Primary Instructor
    Jacobs
    Schedule Code
    I: Independent Study/Research
  • Melville, Conrad, and the Sea

    This class reads a number of the major works of Melville and Conrad in order to ask a number of questions crucial to understanding modern narrative: the relationship between realism and the romance (the sea being both the setting for adventure and a place of work); how, why, and by whom stories are told and passed on (the sea being both the place where ‘tall tales’ are told and where they are set); the role of the eye-witness (how do you prove you saw what no else has seen). Texts include "Moby Dick," "Billy Budd," "Lord Jim," and "Heart of Darkness."
    ENGL 1511Q S01
    Primary Instructor
    Burrows
  • Victorian Inequality

    From “Dickensian” workhouses to shady financiers, Victorian literature has provided touchstones for discussions of inequality today. This course will investigate how writers responded to the experience of inequality in Victorian Britain. Considering multiple axes of inequality, we will explore topics such as poverty and class conflict, social mobility, urbanization, gender, education, Empire, and labor.
    ENGL 1511T S01
    Primary Instructor
    Hunt
  • Melville, Poe, and American Modernity

    The class will be guided by the premise that the writings of Poe and Melville reflect mid-19th century modernity.To support this claim we will look into their experimentation with narrative structure and ask whether the absence of clearly delineated characters in their stories is related to the emergence of urban crowds, practices of dehumanization employed in New York and Philadelphia prisons and hospitals.
    ENGL 1511U S01
    Primary Instructor
    Arsic
  • Jane Austen and George Eliot

    A survey of the major novels of Austen and Eliot. Readings will also include contemporary reviews and responses, letters, and Eliot's critical prose, as well as literary theory and criticism addressing questions such as novelistic form, realism and narrativity, the problem of the subject, the politics of aesthetics, and the changing status of the woman writer in the 19th century. Enrollment limited to 20 seniors and juniors. Instructor permission required. LILE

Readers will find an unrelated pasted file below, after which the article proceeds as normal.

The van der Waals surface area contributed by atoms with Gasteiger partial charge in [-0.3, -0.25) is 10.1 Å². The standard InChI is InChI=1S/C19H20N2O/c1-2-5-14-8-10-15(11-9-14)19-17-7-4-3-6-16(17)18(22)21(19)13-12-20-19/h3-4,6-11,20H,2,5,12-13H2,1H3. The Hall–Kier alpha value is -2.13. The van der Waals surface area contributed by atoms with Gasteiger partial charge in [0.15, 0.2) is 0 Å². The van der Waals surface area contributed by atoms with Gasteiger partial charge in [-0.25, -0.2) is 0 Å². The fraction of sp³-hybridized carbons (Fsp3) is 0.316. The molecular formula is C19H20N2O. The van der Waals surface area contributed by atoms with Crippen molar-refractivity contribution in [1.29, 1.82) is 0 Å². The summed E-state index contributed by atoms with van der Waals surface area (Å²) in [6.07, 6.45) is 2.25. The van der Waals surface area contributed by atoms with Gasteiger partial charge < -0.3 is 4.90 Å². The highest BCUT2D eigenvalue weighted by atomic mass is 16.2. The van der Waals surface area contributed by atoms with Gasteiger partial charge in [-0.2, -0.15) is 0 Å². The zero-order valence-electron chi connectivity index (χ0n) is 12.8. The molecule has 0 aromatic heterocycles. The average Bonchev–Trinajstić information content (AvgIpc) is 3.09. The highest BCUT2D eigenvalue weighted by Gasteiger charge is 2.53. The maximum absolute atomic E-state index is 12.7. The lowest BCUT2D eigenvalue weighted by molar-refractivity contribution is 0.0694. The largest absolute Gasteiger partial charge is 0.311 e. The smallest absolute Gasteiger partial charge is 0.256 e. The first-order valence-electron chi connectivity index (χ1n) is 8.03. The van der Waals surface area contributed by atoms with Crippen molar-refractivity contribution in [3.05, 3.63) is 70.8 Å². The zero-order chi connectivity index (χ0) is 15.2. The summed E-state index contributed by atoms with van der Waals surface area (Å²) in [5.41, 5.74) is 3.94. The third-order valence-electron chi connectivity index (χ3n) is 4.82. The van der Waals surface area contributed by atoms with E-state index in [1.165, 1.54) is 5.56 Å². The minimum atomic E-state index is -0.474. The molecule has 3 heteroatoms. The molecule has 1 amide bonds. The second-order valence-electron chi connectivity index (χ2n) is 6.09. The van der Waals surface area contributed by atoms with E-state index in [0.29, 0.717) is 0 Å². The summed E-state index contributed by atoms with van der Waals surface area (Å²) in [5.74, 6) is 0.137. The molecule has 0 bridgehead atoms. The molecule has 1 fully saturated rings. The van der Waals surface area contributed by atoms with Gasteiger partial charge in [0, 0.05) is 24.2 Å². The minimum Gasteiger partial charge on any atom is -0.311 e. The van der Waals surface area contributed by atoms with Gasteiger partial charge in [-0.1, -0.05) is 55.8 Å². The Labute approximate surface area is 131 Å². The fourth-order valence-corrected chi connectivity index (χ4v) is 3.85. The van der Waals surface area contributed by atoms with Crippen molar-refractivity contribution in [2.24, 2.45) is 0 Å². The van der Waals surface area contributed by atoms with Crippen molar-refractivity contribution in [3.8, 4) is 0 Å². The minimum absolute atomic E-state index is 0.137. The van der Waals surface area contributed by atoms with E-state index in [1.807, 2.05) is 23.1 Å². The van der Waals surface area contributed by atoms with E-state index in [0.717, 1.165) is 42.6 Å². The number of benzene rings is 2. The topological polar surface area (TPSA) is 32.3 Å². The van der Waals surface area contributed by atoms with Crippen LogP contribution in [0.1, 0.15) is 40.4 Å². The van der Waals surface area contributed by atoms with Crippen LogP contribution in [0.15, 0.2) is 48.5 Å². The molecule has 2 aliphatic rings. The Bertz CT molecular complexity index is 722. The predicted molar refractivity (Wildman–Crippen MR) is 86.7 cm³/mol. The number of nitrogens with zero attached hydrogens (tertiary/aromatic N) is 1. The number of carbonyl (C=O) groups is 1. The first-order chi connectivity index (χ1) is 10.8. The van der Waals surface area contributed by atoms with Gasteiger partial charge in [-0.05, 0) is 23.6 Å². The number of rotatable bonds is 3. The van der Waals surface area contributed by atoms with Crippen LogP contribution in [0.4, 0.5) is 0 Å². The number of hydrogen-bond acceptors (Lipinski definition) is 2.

ENGL 1560A S01
    Primary Instructor
    Rooney
  • Getting Emotional: Passionate Theories

    This course examines connections between emotion, feeling, and affect in several key texts from 18th-, 19th-, and 20th-century literatures. We will ask how and why affect becomes a central concept for writers and thinkers in the Enlightenment, and chart the ways in which affect productively opens up onto contemporary theorizations of identity, gender, sexuality, and race. Possible authors include: Wordsworth, Austen, Blake, Equiano, Coleridge, Keats, Shelley, Wilde, Pater, Kant, Melville, Hofmansthal, Hume. Films by Todd Haynes, McQueen, Campion, Frampton. Theoretical readings by Berlant, Ellison, Terada, Deleuze, Stewart. Enrollment limited to 20 juniors and seniors. LILE
    ENGL 1560W S01
    Primary Instructor
    Khalip
  • Touring the Empire: Travel Literature and the Idea of America

    Touring the Empire examines travel literature about America from the Revolutionary era up to the post-bellum period. Our primary concern will be to understand how the writings of tourists and travelers both contributed to and subverted the nineteenth century's myth of American exceptionalism. To this end, we will consider a variety of journals and travelogues, along with the autobiographies of former slaves, visual arts from the New York School, and journalism pertaining to the American south. Students should expect to gain an understanding of the rhetoric surrounding those uniquely American locales and institutions and the particular social formations that they enable.
    ENGL 1561R S01
    Primary Instructor
    Clytus
  • Undergraduate Independent Study in the Enlightenment and the Rise of National Literatures

    Tutorial instruction oriented toward a literary research topic. Section numbers vary by instructor. Instructor's permission required.
    ENGL 1580 S04
    Primary Instructor
    Blasing
    Schedule Code
    I: Independent Study/Research
    ENGL 1580 S08
    Primary Instructor
    Burrows
    Schedule Code
    I: Independent Study/Research
    ENGL 1580 S15
    Primary Instructor
    Egan
    Schedule Code
    I: Independent Study/Research